VATICAN CITY (CNS) — On successive days in mid-January, Pope Francis and his top collaborator at the Vatican made public statements that provided a lesson in Franciscan contextualization of highly loaded moral issues.
On Jan. 13, the pope told the Vatican diplomatic corps that he found it “horrifying just to think that there are children, victims of abortion, who will never see the light of day.”
That was strong language, especially for a pope who has spoken relatively little about abortion. His words had even more impact given the setting: not before a group of clergy, nuns or Catholic doctors, but in a room full of ambassadors, almost all of them from countries where abortion is legal in at least some cases.
Pope Francis’ words were even more significant because of the kind of speech in which they occurred. Popes normally use talks to diplomats to survey crises and conflicts around the globe and urge the pursuit of peace, which is what Pope Francis for the most part did. In such a context, references to anything other than geopolitics are bound to stand out.
More specifically, Pope Francis’ mention of abortion came in the middle of a paragraph about threats to human dignity such as hunger and human trafficking — both issues about which the pope has spoken more often, as consistent with the priority he has set on helping the world’s poor. The appearance of abortion in that company suggests the defense of unborn life is at the heart of Pope Francis’ agenda.
The next day came a statement no less striking or significant in its implications for Vatican policy, even though it did not come from the pope himself.
Cardinal-designate Pietro Parolin, who as secretary of state is considered the highest Vatican official, met with U.S. Secretary of State John Kerry Jan. 14 for a conversation that lasted an hour and 40 minutes.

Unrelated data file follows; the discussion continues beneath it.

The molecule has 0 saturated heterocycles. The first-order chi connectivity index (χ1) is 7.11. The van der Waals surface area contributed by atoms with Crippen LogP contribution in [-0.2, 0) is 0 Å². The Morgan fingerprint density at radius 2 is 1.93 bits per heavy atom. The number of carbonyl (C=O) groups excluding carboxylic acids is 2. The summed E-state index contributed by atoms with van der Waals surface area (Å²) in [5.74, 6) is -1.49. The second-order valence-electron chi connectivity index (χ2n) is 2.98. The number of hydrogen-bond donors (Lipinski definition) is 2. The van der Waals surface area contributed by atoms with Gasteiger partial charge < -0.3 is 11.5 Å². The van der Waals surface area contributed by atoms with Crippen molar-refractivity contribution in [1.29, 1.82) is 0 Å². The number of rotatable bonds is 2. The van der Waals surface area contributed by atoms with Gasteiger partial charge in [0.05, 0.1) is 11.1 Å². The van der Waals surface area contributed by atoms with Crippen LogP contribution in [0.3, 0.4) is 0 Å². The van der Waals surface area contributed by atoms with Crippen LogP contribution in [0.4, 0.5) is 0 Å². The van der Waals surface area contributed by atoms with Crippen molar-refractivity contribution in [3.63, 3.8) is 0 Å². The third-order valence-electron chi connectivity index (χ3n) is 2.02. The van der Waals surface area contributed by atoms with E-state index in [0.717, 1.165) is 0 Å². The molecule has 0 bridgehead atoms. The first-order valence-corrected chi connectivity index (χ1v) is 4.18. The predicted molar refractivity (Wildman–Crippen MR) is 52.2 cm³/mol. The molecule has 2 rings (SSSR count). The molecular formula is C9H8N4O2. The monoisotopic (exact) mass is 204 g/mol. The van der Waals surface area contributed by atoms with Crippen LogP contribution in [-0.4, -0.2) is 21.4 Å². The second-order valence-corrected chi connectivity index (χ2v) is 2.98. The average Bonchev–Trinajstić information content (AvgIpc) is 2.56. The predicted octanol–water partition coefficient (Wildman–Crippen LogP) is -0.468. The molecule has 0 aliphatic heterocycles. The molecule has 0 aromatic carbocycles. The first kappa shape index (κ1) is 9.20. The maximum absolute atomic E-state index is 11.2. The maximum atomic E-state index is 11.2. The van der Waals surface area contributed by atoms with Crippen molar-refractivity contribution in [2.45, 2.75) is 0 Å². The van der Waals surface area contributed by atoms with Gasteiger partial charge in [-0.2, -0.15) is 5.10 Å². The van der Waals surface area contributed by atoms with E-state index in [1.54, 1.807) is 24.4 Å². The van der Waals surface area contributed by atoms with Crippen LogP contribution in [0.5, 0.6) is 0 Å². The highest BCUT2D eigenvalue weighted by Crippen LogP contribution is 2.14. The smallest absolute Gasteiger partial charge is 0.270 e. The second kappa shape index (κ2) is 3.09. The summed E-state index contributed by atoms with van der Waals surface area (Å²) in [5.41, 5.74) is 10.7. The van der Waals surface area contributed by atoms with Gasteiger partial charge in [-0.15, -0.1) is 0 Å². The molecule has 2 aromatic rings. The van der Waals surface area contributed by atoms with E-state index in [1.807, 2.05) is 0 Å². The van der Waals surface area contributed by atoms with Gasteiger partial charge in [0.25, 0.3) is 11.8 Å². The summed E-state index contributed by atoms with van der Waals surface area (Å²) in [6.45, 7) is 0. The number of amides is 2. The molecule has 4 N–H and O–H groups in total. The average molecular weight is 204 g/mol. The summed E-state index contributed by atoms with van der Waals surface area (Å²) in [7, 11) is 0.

Peace in the Middle East, and particularly Syria, had been expected to be Topic A. Kerry was stopping in Rome between meetings in Paris and Kuwait devoted to the crisis in Syria. And Pope Francis has made ending the civil war in Syria a major focus, among other ways by leading a prayer vigil last September that drew 100,000 people to St. Peter’s Square.
So it was no surprise when the Vatican spokesman, Jesuit Father Federico Lombardi, reported that the two secretaries of state had discussed common concerns on Syria, as well as Israel and Palestine, and other questions of foreign policy. The attention-grabbing anomaly in his account of the diplomats’ talk was a U.S. domestic issue.
Father Lombardi said the two men “also discussed the United States, especially the themes that have been the object of concern and discussion by the U.S. bishops: the health care reform and its relationship to guarantees of religious freedom.”
That was evidently a reference to the contraceptive mandate: the Obama administration’s requirement that nearly all health insurance plans, including those offered by most Catholic universities and agencies, cover sterilizations, contraceptives and some abortion-inducing drugs — all of which are forbidden by the church’s moral teaching.
While legal challenges to the mandate are making their way through the U.S. courts, Archbishop Joseph E. Kurtz of Louisville, Ky., president of the bishops’ conference, asked President Barack Obama Dec. 31 to exempt from fines religious institutions who believe funding contraception and sterilization violate their religious principles.
If there were any doubts about the Vatican’s support for the bishops’ stand, they were dispelled by Cardinal-designate Parolin’s decision to include the contraception mandate in a discussion of geopolitical priorities with Obama’s top diplomat — and then have the Vatican spokesman tell the press about it.
“We cannot insist only on issues related to abortion, gay marriage and the use of contraceptive methods,” Pope Francis said in a widely quoted interview published last September. “When we speak about these issues, we have to talk about them in a context.”
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